Dr. Obermeyer is actively involved in teaching other orthopedic surgeons how to perform reverse shoulder replacements, performs a high volume of reverse replacements compared with his peers, and uses the most cutting-edge technology including intraoperative navigation to ensure the components of the prosthesis are implanted as precisely as possible.  Dr. Obermeyer performs revisions on reverse replacements that were performed by other physicians so he understands how failure mechanisms occur and how to prevent them.

The recovery from reverse shoulder replacement is not as challenging as one might fear.  In fact, many patients find reverse replacement a far easier recovery than rotator cuff repair, which some patients may have previously undergone prior to having the shoulder replaced.  The replaced shoulder is very sturdy and secure, and early gentle motion exercise with the surgical arm is permitted once pain permits shortly after surgery.

The surgery itself takes around one hour to perform and is done through a few-inch-long incision in the front of the shoulder.  You can leave the surgical facility the same day or the day after and return home.  A bandage is removed in five days when you can shower and get the incision wet.

A sling is maintained for one month to let the tissues heal, however simple activities with the hand in front of the body, including feeding oneself, washing hands, and getting dressed, are permitted immediately after surgery.  Patients regain full use of the arm by two or three months with final subtle improvements noted well up to or past one year following surgery.

Minimizing risk is a top concern of Dr. Obermeyer, however, complications are possible even when appropriate precautions are undertaken.  Infection, dislocation, fracture (during or after surgery), nerve injury, stiffness, pain are all possible but very uncommon.  Consulting your primary physician to ensure you are medically fit to undergo surgery is important to prevent medical conditions such as heart arrythmias, strokes, and blood clots.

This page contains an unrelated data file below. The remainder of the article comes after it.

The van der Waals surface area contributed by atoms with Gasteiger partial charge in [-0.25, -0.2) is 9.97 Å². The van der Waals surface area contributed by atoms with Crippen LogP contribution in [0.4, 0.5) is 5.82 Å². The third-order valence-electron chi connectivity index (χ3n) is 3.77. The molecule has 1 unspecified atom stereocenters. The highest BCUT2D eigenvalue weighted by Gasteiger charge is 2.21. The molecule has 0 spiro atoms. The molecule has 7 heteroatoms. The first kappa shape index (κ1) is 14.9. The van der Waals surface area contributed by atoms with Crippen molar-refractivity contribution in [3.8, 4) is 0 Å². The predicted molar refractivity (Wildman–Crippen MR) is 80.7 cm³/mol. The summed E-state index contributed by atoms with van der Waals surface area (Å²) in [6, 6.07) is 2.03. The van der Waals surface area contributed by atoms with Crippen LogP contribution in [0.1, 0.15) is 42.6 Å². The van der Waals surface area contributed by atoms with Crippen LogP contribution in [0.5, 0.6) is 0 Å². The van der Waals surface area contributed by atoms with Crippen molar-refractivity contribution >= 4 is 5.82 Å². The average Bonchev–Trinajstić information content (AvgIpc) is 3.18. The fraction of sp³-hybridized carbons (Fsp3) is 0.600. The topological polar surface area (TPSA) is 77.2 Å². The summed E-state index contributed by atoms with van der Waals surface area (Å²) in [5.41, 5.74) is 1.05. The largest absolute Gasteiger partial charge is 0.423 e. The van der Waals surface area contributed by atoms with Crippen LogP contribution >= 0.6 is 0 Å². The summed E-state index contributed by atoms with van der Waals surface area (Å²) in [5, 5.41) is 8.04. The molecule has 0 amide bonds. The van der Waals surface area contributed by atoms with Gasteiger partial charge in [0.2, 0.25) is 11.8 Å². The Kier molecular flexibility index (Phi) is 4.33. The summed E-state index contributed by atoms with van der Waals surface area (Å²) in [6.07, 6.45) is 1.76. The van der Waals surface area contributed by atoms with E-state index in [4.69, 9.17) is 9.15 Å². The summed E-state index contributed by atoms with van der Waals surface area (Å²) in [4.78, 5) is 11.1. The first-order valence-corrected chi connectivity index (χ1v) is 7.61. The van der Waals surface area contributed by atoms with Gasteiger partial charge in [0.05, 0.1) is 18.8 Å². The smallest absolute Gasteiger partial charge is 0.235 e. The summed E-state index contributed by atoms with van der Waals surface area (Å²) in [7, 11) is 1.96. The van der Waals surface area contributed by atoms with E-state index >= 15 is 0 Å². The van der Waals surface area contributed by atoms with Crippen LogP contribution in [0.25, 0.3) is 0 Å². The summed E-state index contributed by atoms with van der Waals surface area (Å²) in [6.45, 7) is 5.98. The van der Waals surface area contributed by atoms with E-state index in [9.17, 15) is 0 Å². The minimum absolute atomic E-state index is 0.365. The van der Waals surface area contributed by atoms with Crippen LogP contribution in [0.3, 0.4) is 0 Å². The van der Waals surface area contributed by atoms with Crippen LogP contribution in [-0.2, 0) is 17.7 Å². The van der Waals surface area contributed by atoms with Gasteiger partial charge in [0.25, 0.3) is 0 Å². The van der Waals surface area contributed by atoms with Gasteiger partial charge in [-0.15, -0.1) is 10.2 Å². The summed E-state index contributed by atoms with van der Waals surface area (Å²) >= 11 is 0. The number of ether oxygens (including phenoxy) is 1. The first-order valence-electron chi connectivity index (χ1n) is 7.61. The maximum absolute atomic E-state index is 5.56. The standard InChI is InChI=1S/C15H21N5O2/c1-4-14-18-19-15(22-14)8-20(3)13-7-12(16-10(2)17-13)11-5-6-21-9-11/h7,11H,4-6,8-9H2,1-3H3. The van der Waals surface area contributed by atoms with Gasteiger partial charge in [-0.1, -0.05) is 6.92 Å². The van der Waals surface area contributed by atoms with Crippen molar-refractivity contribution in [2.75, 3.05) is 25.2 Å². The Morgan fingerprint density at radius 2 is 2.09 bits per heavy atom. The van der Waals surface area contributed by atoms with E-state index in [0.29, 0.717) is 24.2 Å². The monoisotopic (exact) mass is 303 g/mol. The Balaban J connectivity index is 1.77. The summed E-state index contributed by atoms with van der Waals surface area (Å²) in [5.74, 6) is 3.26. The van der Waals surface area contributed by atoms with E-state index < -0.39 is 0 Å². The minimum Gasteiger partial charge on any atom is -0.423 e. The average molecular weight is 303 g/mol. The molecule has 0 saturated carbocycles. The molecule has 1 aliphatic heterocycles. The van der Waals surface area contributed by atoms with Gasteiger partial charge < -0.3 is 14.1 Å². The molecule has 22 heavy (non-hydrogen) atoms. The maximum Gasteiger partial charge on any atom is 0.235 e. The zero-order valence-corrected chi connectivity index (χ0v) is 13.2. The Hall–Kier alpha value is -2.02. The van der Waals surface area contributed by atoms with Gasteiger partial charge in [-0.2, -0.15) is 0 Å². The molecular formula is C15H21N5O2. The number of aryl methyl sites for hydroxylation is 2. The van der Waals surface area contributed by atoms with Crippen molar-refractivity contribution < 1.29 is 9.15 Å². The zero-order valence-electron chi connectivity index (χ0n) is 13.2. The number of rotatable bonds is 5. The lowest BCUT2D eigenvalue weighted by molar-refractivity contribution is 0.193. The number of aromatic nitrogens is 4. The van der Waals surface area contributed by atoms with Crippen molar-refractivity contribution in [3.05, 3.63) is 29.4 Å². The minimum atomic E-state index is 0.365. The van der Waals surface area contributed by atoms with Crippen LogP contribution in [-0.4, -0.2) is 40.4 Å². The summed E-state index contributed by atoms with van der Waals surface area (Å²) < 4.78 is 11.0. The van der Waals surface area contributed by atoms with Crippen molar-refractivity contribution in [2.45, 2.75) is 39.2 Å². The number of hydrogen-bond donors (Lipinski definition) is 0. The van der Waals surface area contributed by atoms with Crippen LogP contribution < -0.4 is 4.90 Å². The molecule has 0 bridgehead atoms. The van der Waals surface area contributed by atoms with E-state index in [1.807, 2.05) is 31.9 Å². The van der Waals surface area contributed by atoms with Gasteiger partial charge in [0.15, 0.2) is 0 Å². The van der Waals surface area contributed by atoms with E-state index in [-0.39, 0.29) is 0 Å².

Schedule a shoulder consultation

If your in need of a shoulder replacement, schedule a consultation with shoulder specialist Dr. Thomas Obermeyer. Dr. Obermeyer specializes in shoulder replacement surgery. Dr. Obermeyer has orthopedic offices in Schaumburg, Bartlett, and Elk Grove Village, Illinois. Dr. Obermeyer regularly sees patients from throughout Illinois including Hoffman Estates, Palatine, Elgin, Streamwood, Arlington Heights, and Roselle communities.


  1. Flatow EL, Harrison AK. A history of reverse total shoulder arthroplasty. Clin Orthop Relat Res. 2011 Sep;469(9):2432-9. doi: 10.1007/s11999-010-1733-6. PMID: 21213090; PMCID: PMC3148354.
  2. Wagner ER, Farley KX, Higgins I, Wilson JM, Daly CA, Gottschalk MB. The incidence of shoulder arthroplasty: rise and future projections compared with hip and knee arthroplasty. J Shoulder Elbow Surg. 2020 Dec;29(12):2601-2609. doi: 10.1016/j.jse.2020.03.049. Epub 2020 Jun 9. PMID: 33190759.
At a Glance

Dr. Thomas Obermeyer

  • 15+ years of training and experience treating complex shoulder and sports medicine conditions
  • Expert subspecialized and board-certified orthopedic care
  • Award-winning outstanding patient satisfaction scores